Leslie Grossman, Faculty Director, Executive Women’s Leadership, The George Washington University Center for Excellence in Public Leadership
I thought Justice Ruth Bader Ginsburg (RBG) would live forever…. or so I hoped and prayed. She heroically fought off cancer since 2009. She was a significant person and lived a significant life. Even her passing was significant. According to midrash (Jewish wisdom), only the most righteous people die on Rosh Hashanah. It is undeniable that Ruth Bader Ginsburg was righteous. She stood for justice, gender equality and civil rights. She inspired, and will continue to inspire, women and young adults to be bold, courageous, outspoken, humble and kind. She is acknowledged by those, whether they agreed or disagreed with her opinions, as a tenacious dissenter and contemplative jurist.
How did Justice Bader Ginsburg become a living legend and icon?
She didn’t look like Wonder Woman, yet she was considered equally heroic. She didn’t have the strength of Superman, though she exercised feverishly well into her eighties, and surpassed him as a champion of justice. She didn’t have the velvety voice of Oprah Winfrey, yet her Brooklyn accent, inspired millions. She didn’t choose words comparable to Maya Angelou’s in her poems, yet she is one of the most quoted Supreme Court Justices in history.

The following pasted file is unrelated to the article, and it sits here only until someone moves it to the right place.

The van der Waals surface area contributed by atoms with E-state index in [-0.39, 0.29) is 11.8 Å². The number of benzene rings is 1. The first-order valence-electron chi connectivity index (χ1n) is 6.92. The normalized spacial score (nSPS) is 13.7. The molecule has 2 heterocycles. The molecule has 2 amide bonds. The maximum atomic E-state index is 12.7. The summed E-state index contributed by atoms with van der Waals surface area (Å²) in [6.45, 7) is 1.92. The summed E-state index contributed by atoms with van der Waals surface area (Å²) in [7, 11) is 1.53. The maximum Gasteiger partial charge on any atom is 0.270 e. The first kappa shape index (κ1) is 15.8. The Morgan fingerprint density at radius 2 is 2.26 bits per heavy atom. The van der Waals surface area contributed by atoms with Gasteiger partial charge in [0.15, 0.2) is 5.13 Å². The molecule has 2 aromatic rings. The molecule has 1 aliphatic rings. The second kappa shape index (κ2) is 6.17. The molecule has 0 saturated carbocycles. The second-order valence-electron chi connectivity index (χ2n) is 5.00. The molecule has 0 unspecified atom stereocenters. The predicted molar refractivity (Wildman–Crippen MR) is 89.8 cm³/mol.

When I searched for RBG books on Amazon, I counted more than 20 books and DVDs and hundreds of products from action figures to mugs to face masks with her quotes or her likeness. How many public figures can claim such visibility in their lifetime? RBG is proof that beauty truly comes from within.
It is heartening at this time of divisiveness during one of the most contentious elections of our time, that we have a worthy icon to inspire us to listen more, pause and find a way to disagree.
Justice Ginsburg advises, “Choose words carefully, then speak your mind (without raising your voice).” She also said, “If you feel your rights are denied for reasons you don’t agree with, press on and steadily move past your barriers. Don’t take ‘no’ for an answer.”
When asked at a talk at Harvard Law School in 2015 to give advice to women, she said: “Fight for the things that you care about, but do it in a way that will lead others to join you.”
About the Author: Leslie Grossman’s personal vision is a world where there is gender equity at the highest leadership roles of all organizations. As an executive leadership coach, trainer, keynote speaker and workshop leader, Leslie devotes all her work to achieving this purpose. Leslie created and leads the Executive Women’s Leadership Program as Faculty Director and Senior Fellow at The George Washington University Center for Excellence in Public Leadership.